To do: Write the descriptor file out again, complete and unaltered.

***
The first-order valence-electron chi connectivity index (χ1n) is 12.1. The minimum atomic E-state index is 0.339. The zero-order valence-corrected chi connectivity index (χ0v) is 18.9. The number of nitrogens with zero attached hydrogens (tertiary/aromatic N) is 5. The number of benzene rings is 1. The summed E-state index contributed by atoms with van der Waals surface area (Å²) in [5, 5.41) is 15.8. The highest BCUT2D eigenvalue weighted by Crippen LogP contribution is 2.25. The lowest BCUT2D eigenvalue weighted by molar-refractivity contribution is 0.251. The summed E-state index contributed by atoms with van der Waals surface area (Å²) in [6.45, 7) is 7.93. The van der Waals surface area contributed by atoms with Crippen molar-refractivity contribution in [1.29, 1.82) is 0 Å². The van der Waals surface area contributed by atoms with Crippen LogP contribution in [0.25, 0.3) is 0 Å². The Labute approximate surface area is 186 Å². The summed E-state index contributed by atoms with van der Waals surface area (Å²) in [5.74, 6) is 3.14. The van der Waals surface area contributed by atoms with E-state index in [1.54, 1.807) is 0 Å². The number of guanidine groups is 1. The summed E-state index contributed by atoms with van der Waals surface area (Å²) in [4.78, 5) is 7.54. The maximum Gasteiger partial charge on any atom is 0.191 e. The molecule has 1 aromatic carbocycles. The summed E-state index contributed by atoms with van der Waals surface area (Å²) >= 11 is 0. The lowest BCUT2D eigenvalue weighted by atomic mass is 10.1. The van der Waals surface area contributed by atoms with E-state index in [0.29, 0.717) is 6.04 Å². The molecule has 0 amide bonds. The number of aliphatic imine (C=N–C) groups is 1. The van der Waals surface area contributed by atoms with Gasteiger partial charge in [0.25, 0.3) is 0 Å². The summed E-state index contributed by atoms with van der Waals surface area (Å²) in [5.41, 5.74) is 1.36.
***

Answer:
The first-order valence-electron chi connectivity index (χ1n) is 12.1. The minimum atomic E-state index is 0.339. The zero-order valence-corrected chi connectivity index (χ0v) is 18.9. The number of nitrogens with zero attached hydrogens (tertiary/aromatic N) is 5. The number of benzene rings is 1. The summed E-state index contributed by atoms with van der Waals surface area (Å²) in [5, 5.41) is 15.8. The highest BCUT2D eigenvalue weighted by Crippen LogP contribution is 2.25. The lowest BCUT2D eigenvalue weighted by molar-refractivity contribution is 0.251. The summed E-state index contributed by atoms with van der Waals surface area (Å²) in [6.45, 7) is 7.93. The van der Waals surface area contributed by atoms with Crippen molar-refractivity contribution in [1.29, 1.82) is 0 Å². The van der Waals surface area contributed by atoms with Crippen LogP contribution in [0.25, 0.3) is 0 Å². The Labute approximate surface area is 186 Å². The summed E-state index contributed by atoms with van der Waals surface area (Å²) in [5.74, 6) is 3.14. The van der Waals surface area contributed by atoms with E-state index in [1.54, 1.807) is 0 Å². The number of guanidine groups is 1. The summed E-state index contributed by atoms with van der Waals surface area (Å²) in [4.78, 5) is 7.54. The maximum Gasteiger partial charge on any atom is 0.191 e. The molecule has 1 aromatic carbocycles. The summed E-state index contributed by atoms with van der Waals surface area (Å²) >= 11 is 0. The lowest BCUT2D eigenvalue weighted by atomic mass is 10.1. The van der Waals surface area contributed by atoms with E-state index in [0.29, 0.717) is 6.04 Å². The molecule has 0 amide bonds. The number of aliphatic imine (C=N–C) groups is 1. The van der Waals surface area contributed by atoms with Gasteiger partial charge in [0.25, 0.3) is 0 Å². The summed E-state index contributed by atoms with van der Waals surface area (Å²) in [5.41, 5.74) is 1.36.